- The type of social media linked to the user can also reveal more about who they are.
Of course, you can manually search directly into your target network, by typing a name into LinkedIn, Facebook or Twitter. For scalability reasons, it’s easier to use a specialist solution.
At the time of writing, SEON is the only fraud prevention that lets you check more than 20 social media networks. The checks are based on an email address or phone number.
Because they’re part of our email and phone data enrichment modules, you’ll get a lot more information, including a risk score. The other good news is that you do get complete flexibility in how you query the service, manually, via API, or through a Google Chrome extension.
What it lacks in options and efficiency, Social Searcher makes up for in terms of ease of use. Just type in a name into the search bar, and the online or IOS tool will search a handful of social media networks for that person’s name.
When it comes to modern credit scoring, you have two options: go through the official channels (Experian, Equifax, Transunion…) or look for alternative options. The advantage of the former is that you get what you pay for: it’s expensive, but the results are trustworthy and thorough.
In terms of the best OSINT tools, though, here’s where you could look for financial information.
People post their salaries to Glassdoor. Provided you can confirm someone’s identity, this is as good a place as any to start. You might be able to find someone’s precise job title and salary, or at least to compare it with similar posts in the same area.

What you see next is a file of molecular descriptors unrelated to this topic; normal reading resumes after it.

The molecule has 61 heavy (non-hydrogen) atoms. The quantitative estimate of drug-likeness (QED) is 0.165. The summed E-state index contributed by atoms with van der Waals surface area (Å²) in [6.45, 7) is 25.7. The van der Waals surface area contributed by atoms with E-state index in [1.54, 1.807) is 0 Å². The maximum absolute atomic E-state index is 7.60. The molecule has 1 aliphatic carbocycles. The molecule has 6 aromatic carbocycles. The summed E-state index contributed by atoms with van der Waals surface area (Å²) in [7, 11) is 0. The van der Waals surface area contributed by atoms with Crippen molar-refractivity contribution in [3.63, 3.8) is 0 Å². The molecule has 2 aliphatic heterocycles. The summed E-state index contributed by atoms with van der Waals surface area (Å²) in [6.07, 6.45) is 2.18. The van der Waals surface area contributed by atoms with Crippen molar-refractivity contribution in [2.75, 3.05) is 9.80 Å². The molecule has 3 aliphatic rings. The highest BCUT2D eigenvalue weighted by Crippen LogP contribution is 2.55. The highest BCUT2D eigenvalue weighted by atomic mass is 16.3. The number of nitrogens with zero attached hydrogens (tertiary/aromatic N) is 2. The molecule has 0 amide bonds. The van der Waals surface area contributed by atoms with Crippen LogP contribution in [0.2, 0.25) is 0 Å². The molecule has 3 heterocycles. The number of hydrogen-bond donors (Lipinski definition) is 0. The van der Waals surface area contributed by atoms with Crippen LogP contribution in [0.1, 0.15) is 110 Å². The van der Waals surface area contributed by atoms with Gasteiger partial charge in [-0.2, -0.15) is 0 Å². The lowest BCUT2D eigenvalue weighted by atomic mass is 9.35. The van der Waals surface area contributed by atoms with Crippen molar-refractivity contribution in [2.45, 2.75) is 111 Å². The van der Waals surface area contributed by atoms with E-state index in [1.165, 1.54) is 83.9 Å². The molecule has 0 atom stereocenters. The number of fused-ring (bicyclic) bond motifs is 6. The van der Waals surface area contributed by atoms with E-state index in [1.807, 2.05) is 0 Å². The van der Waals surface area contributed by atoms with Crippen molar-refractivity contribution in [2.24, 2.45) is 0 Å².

This one is US-centric, but you should easily be able to find equivalents in other countries. It’s a good place to find general estimates for earnings in various industries.
OSINT Tools – Choice Versus Efficiency
As previously mentioned, the problem with OSINT tools isn’t that they’re hard to find. It’s that you often have to use them fast, especially for real-time manual reviews.
In fact, the list we’ve compiled above is barely the tip of the iceberg. There are dozens of websites that specialise in compiling every possible tool you can use for your searches, in categories as varied as image and video search to geolocation searches.
Still, we hope this article will be a good primer on the topic, especially with a focus on manual review for fraud prevention.
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Tamas is the founder and CEO of SEON and an expert in all the technological aspects of fraud prevention.